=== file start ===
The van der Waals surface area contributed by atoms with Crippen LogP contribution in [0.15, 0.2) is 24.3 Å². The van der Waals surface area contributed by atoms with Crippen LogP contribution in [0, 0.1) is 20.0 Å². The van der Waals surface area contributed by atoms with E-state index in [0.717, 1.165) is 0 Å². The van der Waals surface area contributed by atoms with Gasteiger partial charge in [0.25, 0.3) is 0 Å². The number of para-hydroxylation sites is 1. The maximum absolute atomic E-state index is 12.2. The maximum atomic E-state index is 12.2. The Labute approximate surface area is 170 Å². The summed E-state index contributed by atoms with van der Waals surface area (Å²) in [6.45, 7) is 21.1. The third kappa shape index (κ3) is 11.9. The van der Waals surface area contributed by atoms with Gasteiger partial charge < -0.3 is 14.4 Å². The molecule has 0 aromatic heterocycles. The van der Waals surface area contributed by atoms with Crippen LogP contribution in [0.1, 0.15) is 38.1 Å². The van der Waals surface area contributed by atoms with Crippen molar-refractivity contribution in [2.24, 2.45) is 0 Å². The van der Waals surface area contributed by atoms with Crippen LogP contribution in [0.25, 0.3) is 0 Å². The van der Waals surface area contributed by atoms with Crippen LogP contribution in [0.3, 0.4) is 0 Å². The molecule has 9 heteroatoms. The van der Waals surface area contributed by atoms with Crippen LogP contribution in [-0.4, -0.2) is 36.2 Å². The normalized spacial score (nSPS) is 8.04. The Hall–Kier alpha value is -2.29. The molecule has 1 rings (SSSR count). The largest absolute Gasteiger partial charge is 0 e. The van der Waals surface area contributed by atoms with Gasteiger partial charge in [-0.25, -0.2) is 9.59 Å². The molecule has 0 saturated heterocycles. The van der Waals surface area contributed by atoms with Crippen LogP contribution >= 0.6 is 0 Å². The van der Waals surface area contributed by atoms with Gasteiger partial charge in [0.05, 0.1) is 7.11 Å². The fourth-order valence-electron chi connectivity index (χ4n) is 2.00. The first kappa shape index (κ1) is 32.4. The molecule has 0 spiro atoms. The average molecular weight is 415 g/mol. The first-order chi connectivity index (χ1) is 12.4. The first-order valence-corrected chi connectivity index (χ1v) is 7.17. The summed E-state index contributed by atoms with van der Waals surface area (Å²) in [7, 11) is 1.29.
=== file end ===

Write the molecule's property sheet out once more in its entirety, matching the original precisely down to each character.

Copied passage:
The van der Waals surface area contributed by atoms with Crippen LogP contribution in [0.15, 0.2) is 24.3 Å². The van der Waals surface area contributed by atoms with Crippen LogP contribution in [0, 0.1) is 20.0 Å². The van der Waals surface area contributed by atoms with E-state index in [0.717, 1.165) is 0 Å². The van der Waals surface area contributed by atoms with Gasteiger partial charge in [0.25, 0.3) is 0 Å². The number of para-hydroxylation sites is 1. The maximum absolute atomic E-state index is 12.2. The maximum atomic E-state index is 12.2. The Labute approximate surface area is 170 Å². The summed E-state index contributed by atoms with van der Waals surface area (Å²) in [6.45, 7) is 21.1. The third kappa shape index (κ3) is 11.9. The van der Waals surface area contributed by atoms with Gasteiger partial charge < -0.3 is 14.4 Å². The molecule has 0 aromatic heterocycles. The van der Waals surface area contributed by atoms with Crippen LogP contribution in [0.1, 0.15) is 38.1 Å². The van der Waals surface area contributed by atoms with Crippen molar-refractivity contribution in [2.24, 2.45) is 0 Å². The van der Waals surface area contributed by atoms with Crippen LogP contribution in [0.25, 0.3) is 0 Å². The van der Waals surface area contributed by atoms with Crippen LogP contribution in [0.3, 0.4) is 0 Å². The molecule has 9 heteroatoms. The van der Waals surface area contributed by atoms with Crippen LogP contribution in [-0.4, -0.2) is 36.2 Å². The normalized spacial score (nSPS) is 8.04. The Hall–Kier alpha value is -2.29. The molecule has 1 rings (SSSR count). The largest absolute Gasteiger partial charge is 0 e. The van der Waals surface area contributed by atoms with Gasteiger partial charge in [-0.25, -0.2) is 9.59 Å². The molecule has 0 saturated heterocycles. The van der Waals surface area contributed by atoms with Crippen LogP contribution >= 0.6 is 0 Å². The van der Waals surface area contributed by atoms with Gasteiger partial charge in [0.05, 0.1) is 7.11 Å². The fourth-order valence-electron chi connectivity index (χ4n) is 2.00. The first kappa shape index (κ1) is 32.4. The molecule has 0 spiro atoms. The average molecular weight is 415 g/mol. The first-order chi connectivity index (χ1) is 12.4. The first-order valence-corrected chi connectivity index (χ1v) is 7.17. The summed E-state index contributed by atoms with van der Waals surface area (Å²) in [7, 11) is 1.29.